Energy efficiency can help bridge the emissions gap, says new report

The Emissions Gap Report 2016 highlights the potential and positive effects of energy efficiency programmes.

November 10, 2016

Even if the ambitious goals of the Paris and Kigali agreements are achieved, we will still be far from reaching the 2030 emission levels required to avert disaster, according to the recently released Emissions Gap Report (EGR) for 2016.  The report, which will be presented at COP22 in Marrakesh, estimates the 2030 emissions gap as being 12 to 14 gigatonnes above levels needed to limit global warming to 2oC.  In other words, even if the Paris commitments are fully implemented, the world is on track for a temperature rise of 2.9 to 3.4 degrees.  Substantial additional cuts are urgently needed if we are to have a chance of minimizing the dangerous effects of climate change.

In its assessment of effective reductions that can be rapidly implemented, the report highlighted the potential and positive effects of energy efficiency programmes. A chapter co-authored by UNEP DTU underscores the importance of strengthening local and national energy efficiency policies to deliver deeper emissions reductions, focusing on three key sectors: buildings, industry and transport. The policies examined include building codes and standards, energy-efficient building, energy management and performance monitoring and vehicle fuel economy standards. If scaled-up on a global level, these policies can dramatically reduce energy use and greenhouse gas emissions.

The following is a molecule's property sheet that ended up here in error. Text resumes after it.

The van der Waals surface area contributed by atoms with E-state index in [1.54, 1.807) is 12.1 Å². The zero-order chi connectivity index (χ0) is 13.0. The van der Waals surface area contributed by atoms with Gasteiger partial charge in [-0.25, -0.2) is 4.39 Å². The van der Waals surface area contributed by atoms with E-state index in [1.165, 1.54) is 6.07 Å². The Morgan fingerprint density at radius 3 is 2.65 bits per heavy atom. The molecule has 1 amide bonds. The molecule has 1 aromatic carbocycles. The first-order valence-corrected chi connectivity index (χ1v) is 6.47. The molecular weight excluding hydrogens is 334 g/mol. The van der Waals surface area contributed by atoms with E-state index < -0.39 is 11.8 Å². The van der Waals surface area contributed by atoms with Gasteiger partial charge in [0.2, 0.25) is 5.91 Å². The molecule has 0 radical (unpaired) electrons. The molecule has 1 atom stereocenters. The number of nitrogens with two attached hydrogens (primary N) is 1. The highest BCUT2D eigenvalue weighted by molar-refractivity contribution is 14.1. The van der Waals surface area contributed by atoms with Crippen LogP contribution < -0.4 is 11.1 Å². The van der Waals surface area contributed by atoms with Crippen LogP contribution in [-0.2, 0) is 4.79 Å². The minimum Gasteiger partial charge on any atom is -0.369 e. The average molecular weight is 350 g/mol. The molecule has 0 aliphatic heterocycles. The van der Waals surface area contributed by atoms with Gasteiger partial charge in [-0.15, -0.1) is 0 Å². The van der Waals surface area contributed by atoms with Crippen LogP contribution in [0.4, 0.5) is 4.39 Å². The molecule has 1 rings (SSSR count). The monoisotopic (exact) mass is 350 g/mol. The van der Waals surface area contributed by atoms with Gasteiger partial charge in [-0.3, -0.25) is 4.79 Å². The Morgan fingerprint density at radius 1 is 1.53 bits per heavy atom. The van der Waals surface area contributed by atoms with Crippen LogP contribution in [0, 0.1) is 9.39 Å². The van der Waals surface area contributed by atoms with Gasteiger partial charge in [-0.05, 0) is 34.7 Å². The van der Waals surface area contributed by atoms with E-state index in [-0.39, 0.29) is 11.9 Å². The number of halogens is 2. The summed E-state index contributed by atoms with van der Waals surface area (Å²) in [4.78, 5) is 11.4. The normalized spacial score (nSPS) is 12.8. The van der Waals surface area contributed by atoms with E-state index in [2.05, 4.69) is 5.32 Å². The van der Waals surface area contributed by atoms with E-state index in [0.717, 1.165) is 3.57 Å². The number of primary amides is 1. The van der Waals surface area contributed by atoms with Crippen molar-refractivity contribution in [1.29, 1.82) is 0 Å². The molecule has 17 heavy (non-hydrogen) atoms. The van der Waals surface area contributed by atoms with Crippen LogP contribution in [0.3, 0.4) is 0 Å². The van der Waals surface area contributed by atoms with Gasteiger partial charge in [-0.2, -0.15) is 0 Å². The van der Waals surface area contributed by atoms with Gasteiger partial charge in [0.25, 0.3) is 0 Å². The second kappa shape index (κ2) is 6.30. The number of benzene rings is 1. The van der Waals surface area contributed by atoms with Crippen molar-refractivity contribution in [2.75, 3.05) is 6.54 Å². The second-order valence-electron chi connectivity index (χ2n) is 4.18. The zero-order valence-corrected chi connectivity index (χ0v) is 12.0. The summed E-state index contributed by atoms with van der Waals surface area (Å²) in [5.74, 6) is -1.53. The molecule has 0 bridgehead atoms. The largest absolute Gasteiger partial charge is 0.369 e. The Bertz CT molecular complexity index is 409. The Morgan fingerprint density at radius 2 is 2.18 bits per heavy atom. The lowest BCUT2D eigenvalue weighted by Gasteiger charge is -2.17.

Along with reducing emissions, the chapter illustrates that energy efficiency policies help advance other sustainable development goals, such as good health, sustainable cities and responsible consumption and production. A few examples sited in the report of the multiple benefits of energy efficiency programmes include:

  • The Jakarta (Indonesia) Green Building Code, which reduces energy consumption in large commercial and high-rise buildings and is expected to cut 2.7 million tonnes of C02 emissions by 2020.
  • The Los Angeles (USA) LED Streetlight Replacement Programme, which has replaced over 140,000 existing city streetlights with LED units and saves US$9 million per year in energy costs and 60,000 metric tonnes of CO2 emissions.
  • The TransMilenio Bus Rapid Transit system in Bogota (Columbia), which has replaced 2,100 aging public buses with improved efficiency models, delivering a 40 percent reduction in emissions, 92 percent reduction in accidents and 47 percent savings in fuel consumption.

“We are moving in the right direction,” notes Erik Solheim, head of UN Environment. “The Paris Agreement will slow climate change, as will the recent Kigali Amendment to reduce HFCs. They both show strong commitment, but it’s still not good enough if we are to stand a chance of avoiding serious climate change.”